Thursday, December 24, 2009

A Christmas Story for Tangueros and Other People

Tango Uniform:
A Christmas Story

The hardest thing for me to be deployed was not getting shot at. Having near-miss IED explosions that dazed me were bad too, but the hardest thing was to be away from my fiancé. I wanted to believe that she was being faithful, but there were so many stories of women cheating on their men. “Jennifer was different,” I would tell myself. “She has true class and culture. She wouldn’t do that.” But over and over we would hear about affairs that were being firmly denied, and the facts came in that were undeniable. We even had access at S-2 to use satellites to go look at our homes. We could see the pick up trucks parked out in front of our homes, and later the denials over the phone. Soldiers went home for two weeks of leave, and they had their stories too. Infidelity was our obsession.

“Tango Uniform” (meaning simply in radio language “T.U.”) had a meaning in the military for something that was knocked down and not able to get back up. Over the radio, we would hear that a vehicle had broken down and was irreparable. “Call out the wrecker, it’s Tango Uniform.” In reality “Tango Uniform” meant in the rough rider language of the military “tits up” (that is, flat on your back). But we started talking about our relationships being irreparable too because of infidelity. The first sergeant even said at chow, “My marriage is Tango Uniform. The rear detachment commander checked it out for me. My kids even know the guy, and he’s sleeping in my bed.” He didn’t want to go back because he was afraid he’d kill them both, leaving his children without parents – one dead and one in prison.

Before I left for Iraq, Jennifer and I had taken some dance classes and we loved it. First we loved salsa the most. But then we discovered Argentine tango. Jennifer has been sending me videos of “tangueros” dancing, and I even practiced by myself whenever I had a moment by myself. We danced open enough so we could see our foot work, but the videos showed dancers very close and doing amazing things with their feet. I loved to watch, but again, the atmosphere of distrust made it very hard for me not to feel jealous and wonder if some sultry tanguero was slipping off with her after a dance. I wondered if she were Tango Uniform with him in bed and that our engagement also might be Tango Uniform.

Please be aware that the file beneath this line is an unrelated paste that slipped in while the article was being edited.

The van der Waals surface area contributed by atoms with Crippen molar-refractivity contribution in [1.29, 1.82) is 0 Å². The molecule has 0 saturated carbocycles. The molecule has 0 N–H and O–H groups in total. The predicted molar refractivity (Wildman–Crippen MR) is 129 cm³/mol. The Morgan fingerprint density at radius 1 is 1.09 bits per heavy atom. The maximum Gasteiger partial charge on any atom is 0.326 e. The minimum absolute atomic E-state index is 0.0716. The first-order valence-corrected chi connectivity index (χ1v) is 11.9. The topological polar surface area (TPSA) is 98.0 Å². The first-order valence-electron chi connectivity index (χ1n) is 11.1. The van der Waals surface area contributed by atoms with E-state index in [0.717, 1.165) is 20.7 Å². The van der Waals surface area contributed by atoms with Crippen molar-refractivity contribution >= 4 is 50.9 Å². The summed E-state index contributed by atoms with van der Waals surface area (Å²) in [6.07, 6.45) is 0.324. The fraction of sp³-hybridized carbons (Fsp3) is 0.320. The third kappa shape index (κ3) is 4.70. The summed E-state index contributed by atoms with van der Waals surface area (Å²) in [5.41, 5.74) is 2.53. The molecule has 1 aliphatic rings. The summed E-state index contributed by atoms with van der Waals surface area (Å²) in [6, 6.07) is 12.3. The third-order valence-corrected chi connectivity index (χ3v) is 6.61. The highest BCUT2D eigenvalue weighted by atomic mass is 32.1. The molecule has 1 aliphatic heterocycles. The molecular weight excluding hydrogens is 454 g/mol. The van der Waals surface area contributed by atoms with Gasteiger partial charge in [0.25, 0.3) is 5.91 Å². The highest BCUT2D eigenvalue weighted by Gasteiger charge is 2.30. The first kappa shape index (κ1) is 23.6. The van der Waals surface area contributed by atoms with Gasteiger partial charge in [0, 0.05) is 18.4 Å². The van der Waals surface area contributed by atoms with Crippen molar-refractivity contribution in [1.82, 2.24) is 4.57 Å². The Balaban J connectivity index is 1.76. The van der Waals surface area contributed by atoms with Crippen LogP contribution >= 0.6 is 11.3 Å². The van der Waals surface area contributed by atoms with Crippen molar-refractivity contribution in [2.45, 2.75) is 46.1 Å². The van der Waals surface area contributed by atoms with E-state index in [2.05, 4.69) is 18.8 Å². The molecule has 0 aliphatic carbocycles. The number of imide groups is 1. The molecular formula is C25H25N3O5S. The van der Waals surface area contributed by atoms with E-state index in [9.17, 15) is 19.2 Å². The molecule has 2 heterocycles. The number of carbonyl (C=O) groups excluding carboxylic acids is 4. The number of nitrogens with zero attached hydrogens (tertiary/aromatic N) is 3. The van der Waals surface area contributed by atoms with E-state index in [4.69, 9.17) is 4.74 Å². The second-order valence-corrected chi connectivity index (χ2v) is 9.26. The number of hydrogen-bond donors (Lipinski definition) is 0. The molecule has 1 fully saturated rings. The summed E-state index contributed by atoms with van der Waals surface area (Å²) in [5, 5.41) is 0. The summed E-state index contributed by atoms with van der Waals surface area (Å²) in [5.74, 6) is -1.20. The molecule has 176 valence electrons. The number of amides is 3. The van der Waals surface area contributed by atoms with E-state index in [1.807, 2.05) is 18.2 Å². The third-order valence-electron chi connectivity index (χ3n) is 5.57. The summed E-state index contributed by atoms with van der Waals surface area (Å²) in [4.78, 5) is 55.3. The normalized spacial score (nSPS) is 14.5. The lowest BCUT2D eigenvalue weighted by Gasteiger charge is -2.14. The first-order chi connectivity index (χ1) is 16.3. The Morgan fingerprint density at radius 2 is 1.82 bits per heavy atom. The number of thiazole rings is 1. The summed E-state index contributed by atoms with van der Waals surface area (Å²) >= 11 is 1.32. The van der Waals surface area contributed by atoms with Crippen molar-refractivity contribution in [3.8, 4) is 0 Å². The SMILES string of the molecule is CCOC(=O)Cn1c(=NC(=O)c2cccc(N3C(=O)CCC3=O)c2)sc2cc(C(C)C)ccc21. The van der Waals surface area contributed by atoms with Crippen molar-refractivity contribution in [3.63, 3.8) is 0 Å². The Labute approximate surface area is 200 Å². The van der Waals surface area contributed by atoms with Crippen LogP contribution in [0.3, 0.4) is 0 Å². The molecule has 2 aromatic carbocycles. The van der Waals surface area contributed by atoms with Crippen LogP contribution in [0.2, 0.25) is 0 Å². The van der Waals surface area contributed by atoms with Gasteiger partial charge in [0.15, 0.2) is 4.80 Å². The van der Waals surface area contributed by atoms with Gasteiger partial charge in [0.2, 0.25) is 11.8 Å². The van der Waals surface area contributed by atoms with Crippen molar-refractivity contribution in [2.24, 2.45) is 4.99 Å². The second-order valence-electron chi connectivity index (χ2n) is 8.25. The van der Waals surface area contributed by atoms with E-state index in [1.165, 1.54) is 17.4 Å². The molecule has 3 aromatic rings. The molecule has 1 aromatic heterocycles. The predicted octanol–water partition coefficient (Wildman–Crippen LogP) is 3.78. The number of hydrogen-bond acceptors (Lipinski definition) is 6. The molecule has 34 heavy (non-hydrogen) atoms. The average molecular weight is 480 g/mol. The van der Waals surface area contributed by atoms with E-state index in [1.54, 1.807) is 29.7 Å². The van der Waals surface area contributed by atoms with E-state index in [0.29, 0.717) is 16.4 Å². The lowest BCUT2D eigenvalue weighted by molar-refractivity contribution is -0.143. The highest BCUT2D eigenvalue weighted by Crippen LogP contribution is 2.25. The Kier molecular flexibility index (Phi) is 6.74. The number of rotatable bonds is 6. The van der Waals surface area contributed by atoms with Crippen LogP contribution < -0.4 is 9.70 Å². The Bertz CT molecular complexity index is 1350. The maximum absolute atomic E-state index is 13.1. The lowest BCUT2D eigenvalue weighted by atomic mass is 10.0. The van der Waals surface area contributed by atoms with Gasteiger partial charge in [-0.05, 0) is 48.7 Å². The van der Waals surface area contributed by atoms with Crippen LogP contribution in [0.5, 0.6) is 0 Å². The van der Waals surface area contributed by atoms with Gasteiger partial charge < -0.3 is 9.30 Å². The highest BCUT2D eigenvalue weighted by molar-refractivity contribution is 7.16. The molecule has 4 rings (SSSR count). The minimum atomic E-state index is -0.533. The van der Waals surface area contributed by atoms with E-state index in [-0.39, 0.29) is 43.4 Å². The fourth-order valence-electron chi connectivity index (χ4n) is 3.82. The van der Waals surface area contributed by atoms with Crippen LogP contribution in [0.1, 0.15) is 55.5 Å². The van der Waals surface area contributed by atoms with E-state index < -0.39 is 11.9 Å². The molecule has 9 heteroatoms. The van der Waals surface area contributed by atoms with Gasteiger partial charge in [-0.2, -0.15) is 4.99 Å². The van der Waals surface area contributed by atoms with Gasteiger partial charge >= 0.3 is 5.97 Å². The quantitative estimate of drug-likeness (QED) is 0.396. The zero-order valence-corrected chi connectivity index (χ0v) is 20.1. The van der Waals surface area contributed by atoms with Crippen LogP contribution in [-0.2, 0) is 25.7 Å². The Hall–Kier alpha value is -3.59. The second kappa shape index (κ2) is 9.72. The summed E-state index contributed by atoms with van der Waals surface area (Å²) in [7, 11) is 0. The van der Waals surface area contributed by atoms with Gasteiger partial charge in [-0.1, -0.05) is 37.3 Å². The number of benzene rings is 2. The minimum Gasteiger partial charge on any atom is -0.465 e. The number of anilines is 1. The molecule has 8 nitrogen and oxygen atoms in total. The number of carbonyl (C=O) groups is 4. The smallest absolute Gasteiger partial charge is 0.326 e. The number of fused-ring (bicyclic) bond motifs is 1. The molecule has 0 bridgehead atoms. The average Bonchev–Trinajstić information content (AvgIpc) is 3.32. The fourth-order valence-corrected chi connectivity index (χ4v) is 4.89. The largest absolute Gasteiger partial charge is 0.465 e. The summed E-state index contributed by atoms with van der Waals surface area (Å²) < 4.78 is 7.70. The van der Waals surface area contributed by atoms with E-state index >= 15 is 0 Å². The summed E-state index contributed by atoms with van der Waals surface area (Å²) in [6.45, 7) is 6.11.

Sure, we had talked about fidelity. But she always reassured me about being true. She affirmed her maturity, her own self-worth and of course, our love. Well, a lot of women were saying this, and they were off doing the wild thing. But one thing she said really made me believe her. She said, “Jason, you know, if a lot of these women had a way of getting their need for touch met, then they might find it easier to be faithful. Tango allows people to get an important need met—the need to be touched. And if they had any sense of culture and self-discipline they would feel no need to go beyond that.” That sounded genuine. I also was able to dance a few times and feel what Jennifer was talking about. There was dancing at a large FOB not far from our sector in Bagdad, and they had salsa dancing there. I found myself feeling so much better after that dance, and even more committed to Jennifer.

After I came back from a mission with my platoon, the commander was standing there, and I thought there was bad news. We fear last minute tragedies in theater or back at home at the last minute before returning. We were supposed to come home on the 10th of January, and we didn’t have much time left in country. But the commander had good news. “You’re going back early, LT,” he told me. He tasked me to return with the forward party to help prepare for return of soldiers. The lieutenant who was supposed to have that job was MEDEVAC’d after an IED blew up his truck. No one died but everyone in it was already on their way to Landstuhl Medical Center in Germany.

My emotions were properly dampened as the commander told me. I would be home for Christmas. I held back a repressed “Yeah!” But I also felt like a traitor to my unit, getting to go back early. I felt humiliated telling the soldiers under me, and all the while I was so happy to be leaving that hell hole. I was totally conflicted in my feelings, but like it, love it or hate it, I was going back in time for Christmas.